Is any of the following true about what is needed to achieve this:
- continuous change in its rotation,
- once and for all giving it the right spin to begin with,
- it happens naturally.
The answer is "yes" to all three questions.
If a vehicle is shaped right and is given the right rotation to start with, torques that naturally occur such as gravity gradient torque and torque from atmospheric drag from can help keep the vehicle rotating in the desired orientation. However, this is never perfect and there are always residual undesired torques.
Vehicles need to have some kind of active attitude control system so they can keep themselves properly oriented. If that attitude control relies on fuel, the depletion of the fuel tanks marks the end of the vehicle's useful life.
Update: Approaches to attitude control
The vehicle can only do this so often before it runs out of fuel. For most vehicles, that's the end of the mission. Approaches that reduce the need to use thrusters will extend the vehicle's useful life or enable a bigger payload. In some cases thee alternate approaches entirely eliminate the need for thrusters.
Take advantage of torques from the environment.
Vehicles from Landsat to the Space Station take advantage of rather than fight the external torques exerted on the vehicle by the environment. Environmental torques include gravity gradient torque, atmospheric torque, and magnetic torque. (There's also solar radiation pressure torque, but this is a tiny disturbance.) Some small vehicles in low Earth orbit equipped with magnetic torquers don't use any fuel. They remain functional until they reenter the atmosphere.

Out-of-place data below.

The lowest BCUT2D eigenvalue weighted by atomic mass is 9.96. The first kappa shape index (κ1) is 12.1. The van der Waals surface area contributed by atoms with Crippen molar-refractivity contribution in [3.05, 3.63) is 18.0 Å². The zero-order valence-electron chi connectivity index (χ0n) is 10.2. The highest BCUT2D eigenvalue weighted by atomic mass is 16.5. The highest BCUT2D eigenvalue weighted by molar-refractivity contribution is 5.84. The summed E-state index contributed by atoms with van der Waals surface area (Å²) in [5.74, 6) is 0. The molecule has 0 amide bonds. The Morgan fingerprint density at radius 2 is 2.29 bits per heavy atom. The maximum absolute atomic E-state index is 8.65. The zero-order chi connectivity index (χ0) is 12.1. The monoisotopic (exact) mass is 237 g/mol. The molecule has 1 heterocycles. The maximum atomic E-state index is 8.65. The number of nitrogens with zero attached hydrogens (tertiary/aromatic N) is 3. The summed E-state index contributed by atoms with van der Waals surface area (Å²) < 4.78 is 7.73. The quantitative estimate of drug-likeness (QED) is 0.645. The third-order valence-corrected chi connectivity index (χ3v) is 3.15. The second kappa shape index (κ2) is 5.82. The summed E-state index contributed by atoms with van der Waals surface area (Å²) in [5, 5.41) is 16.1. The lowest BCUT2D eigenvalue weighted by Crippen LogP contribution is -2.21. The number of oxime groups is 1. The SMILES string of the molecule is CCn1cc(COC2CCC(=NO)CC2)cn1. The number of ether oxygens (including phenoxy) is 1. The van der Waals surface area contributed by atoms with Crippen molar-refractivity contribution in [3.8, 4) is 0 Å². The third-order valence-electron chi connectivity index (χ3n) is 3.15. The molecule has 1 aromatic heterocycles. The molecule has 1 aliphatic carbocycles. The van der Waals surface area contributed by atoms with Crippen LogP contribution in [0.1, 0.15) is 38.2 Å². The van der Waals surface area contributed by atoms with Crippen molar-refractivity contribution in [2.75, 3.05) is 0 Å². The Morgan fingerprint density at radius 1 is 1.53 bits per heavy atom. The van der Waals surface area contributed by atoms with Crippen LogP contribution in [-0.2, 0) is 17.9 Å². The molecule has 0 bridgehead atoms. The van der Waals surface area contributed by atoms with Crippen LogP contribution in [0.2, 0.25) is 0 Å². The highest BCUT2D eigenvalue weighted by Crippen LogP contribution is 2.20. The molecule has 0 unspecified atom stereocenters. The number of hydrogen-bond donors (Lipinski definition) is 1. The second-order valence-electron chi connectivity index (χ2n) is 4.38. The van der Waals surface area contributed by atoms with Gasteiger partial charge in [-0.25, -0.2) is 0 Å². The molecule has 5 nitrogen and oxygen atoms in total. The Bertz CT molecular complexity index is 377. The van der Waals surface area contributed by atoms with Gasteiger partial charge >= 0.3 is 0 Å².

Take advantage of rotation.
A rotating object has angular momentum, which makes it harder to turn than if the object wasn't rotating. This adds stability to the vehicle (but also instabilities in some cases). Some of the earliest satellites were spin stabilized.
The next step up in complexity is to construct the vehicle so that it has comprises two parts that rotate about a common axis but at different speeds. Most communications satellites are dual spin satellites. The rotor (plastered with solar arrays) rotates rather quickly for stability while the communications platform rotates but once per day.
Another approach is to place the rotating parts inside the vehicle. These internal rotating devices include momentum wheels, reaction wheels, and control moment gyros. A momentum wheel, like the rotor in a communications satellite, is intended to rotate at a constant angular velocity. A motor with a simple controller is needed to bring the wheel up to speed and then keep it at that speed.
Adding the ability to change the commanded rotation rate to that momentum wheel controller turns the momentum wheel into a reaction wheel. With this ability, angular momentum can be transferred between the main body of the spacecraft to the reaction wheel. A vehicle with three reaction wheels, one per rotation axis, provides an active means of controlling vehicle rotation. Reaction wheels have a basic problem in that rotation speed must be between a minimum value (lest the stabilizing influence be lost) and a maximum value (lest the wheel lose structural integrity). A vehicle that uses reaction wheels needs some alternate control mechanism to help keep the vehicle stable while reaction wheels at their limits are brought back to the nominal rotation rate.
An alternative approach is a control moment gyro (CMG). These are essentially momentum wheels with another motor that pushes against the rotating wheel. (Think of the apocryphal stories of physicists who put airplane gyros in suitcases and then spun them up as a practical joke.) The amount of torque generated by CMGs per unit of power applied can be quite impressive. Just as reaction wheels have operational issues, so do CMGs. In the case of CMGs the problem is gimbal lock. Rotations about one or more axes eventually become uncontrollable. A vehicle that uses CMGs needs some alternate control mechanism to help keep the vehicle stable while CMGs are restored to their nominal rotation axes.